But here is the real reason this won't work:  The current relatively-free trade regime that exists today was built almost totally on America's moral leadership on the issue.  Let me take a quick aside to discuss a parallel case.  In 2012 the US compound in Benghazi was attacked.  The Obama Administration publicly blamed this attack on an obscure anti-Muslim video posted on YouTube, and continued to insist for weeks on the video being to blame despite the fact that new evidence shows the Administration knew from the beginning the video had nothing to do with the attack.  This was a terrible action for the Administration to take, because from Chinak彩平台登陆 to Russia to Iran to Saudi Arabia to Britain to Berkeley, there is growing skepticism, even hostility, towards free speech.  If the US President is not staking out a moral position on the world stage in favor of free speech, then it is not at all clear who in the world is going to oppose what seems to be a natural authoritarian tide to shut inconvenient people up.  Obama did not have to defend the video itself (I have not seen it but I understand it to be confused and absurd and fairly indefensible) but he should have said something like "I don't like the video myself but in a free society we do not meet speech with violence, no matter how confused or misguided that speech is."

    I have the same problem for many of the same reasons with Donald Trump's tariffs.  Pro-tariff folks pretend like there is some powerful free-trade globalist conspiracy they are fighting, but in fact the real headwinds all around the world are in favor of protectionism.  Few countries outside of the US have our historic dedication to free trade.  In addition, many of our partners have their own anti-trade populist parties on the rise (e.g. Britain, Italy).  And many of the most powerful political actors in our trading partners actually represent large corporations (some state owned and some just highly-aligned with the state) and powerful labor unions who would be perfectly happy to pursue additional crony protectionism of their industry even at the expense of the majority of their country's consumers and businesses.  All these forces for protectionism have always been kept at bay in large part by America's leadership on the issue.   How better to demonstrate to the Luddites that trade deficits are not bad than by accepting large trade deficits and having the strongest economy in the world?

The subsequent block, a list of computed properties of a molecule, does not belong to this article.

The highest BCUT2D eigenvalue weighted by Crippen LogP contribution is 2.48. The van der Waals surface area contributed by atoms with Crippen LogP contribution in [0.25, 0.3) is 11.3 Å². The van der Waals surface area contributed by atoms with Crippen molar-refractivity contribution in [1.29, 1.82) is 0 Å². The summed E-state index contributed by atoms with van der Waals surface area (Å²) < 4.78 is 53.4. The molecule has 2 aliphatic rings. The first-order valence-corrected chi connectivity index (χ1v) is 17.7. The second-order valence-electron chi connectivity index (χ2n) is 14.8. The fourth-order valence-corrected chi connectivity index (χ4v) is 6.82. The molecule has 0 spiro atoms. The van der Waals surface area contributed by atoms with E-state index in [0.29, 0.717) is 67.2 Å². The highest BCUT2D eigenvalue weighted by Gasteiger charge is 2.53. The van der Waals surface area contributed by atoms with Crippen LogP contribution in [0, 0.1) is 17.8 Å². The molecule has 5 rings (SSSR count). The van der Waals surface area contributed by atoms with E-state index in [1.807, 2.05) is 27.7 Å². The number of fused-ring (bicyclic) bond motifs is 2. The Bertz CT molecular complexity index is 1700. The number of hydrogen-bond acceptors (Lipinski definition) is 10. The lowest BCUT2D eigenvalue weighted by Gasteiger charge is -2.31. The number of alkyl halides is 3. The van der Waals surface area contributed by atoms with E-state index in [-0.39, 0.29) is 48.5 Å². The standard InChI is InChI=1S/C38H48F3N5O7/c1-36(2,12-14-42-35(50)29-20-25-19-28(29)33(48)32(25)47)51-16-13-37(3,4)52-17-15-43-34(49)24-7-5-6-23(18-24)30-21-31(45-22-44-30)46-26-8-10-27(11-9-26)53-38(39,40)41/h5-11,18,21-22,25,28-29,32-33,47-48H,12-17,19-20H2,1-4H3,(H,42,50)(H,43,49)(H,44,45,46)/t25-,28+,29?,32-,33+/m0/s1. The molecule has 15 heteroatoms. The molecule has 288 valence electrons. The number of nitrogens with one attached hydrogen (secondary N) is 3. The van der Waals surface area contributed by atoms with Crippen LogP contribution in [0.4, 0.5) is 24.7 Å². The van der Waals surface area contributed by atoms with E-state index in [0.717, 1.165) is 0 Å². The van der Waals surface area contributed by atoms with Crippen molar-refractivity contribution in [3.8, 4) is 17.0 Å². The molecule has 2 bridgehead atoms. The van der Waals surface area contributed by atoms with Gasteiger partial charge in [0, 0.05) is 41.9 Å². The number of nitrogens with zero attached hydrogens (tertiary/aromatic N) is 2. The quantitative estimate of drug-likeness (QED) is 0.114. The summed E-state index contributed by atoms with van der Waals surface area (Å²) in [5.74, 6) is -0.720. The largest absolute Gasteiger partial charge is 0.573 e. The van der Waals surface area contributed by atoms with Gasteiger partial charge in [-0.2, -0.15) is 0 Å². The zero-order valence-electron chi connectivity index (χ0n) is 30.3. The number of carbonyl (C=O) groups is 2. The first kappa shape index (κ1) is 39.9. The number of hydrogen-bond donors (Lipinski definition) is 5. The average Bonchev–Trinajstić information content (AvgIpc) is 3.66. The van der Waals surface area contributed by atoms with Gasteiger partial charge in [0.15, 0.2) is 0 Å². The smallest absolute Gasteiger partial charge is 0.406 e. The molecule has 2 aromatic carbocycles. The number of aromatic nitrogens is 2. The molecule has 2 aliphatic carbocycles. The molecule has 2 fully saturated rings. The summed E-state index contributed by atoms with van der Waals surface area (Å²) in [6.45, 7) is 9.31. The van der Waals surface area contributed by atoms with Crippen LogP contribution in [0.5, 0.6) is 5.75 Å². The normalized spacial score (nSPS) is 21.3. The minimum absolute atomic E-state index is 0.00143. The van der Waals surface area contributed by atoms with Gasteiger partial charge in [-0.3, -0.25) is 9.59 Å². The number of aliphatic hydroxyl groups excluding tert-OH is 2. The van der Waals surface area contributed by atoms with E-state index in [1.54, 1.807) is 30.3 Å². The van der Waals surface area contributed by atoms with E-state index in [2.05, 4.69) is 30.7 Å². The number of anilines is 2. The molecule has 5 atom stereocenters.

Rush Limbaugh and other Trump Conservatives want to argue that these Trump tariffs are the opening move in an extended negotiation that will likely result in a better end state.  I have an alternate way of portraying them.  This is the United States walking into a group of barely-recovering alcoholics -- a group in which the US has historically been the powerful moral voice who has kept all these countries on the wagon -- and slamming a bottle of Jack Daniels on the table.  The results are not going to be pretty.

    Trade and Consumer Advocacy, Part 2

    Yesterday, I suggested we needed a new, real consumer advocacy organization to replace the economically ignorant Nader-led PIRG organizations.  The reason is that it is time that consumers banded together and resisted Trump's protectionism, since such protection generally protects a few politically favored unions and corporations while raising prices and reducing choice for all consumers.

    A couple of hours after I posted that, the brings us a great post on academic research about how protectionist actions nearly always cost consumers more than they help producers.

    The empirical evidence above helps us to understand a very important economic lesson about international trade, call it “protectionist math” — and that mathematical reality is that the costs of protectionism imposed on American consumers in the form of higher prices and a reduction in trade will always be greater than the benefits generated for the protected industries and the workers in those industries. And here’s another part of that “protectionist math” that helps us answer the question: Sure, we can save US jobs with protectionist trade policies, but how much does it cost consumers for every job saved with protectionist trade policy, and is that cost worth it? Economic analysis and the empirical evidence presented above suggest that it’s very, very expensive to save US jobs with protectionism — more than half-a-million dollars on average per year per job in 2016 dollars (see chart above). If Trump enacts protectionist policies that save $50,000 per year US factory jobs but at a cost to consumer of $500,000 annually for each job saved, that’s a surefire formula to “Make America Expensive and Poor Again,” not “great again.”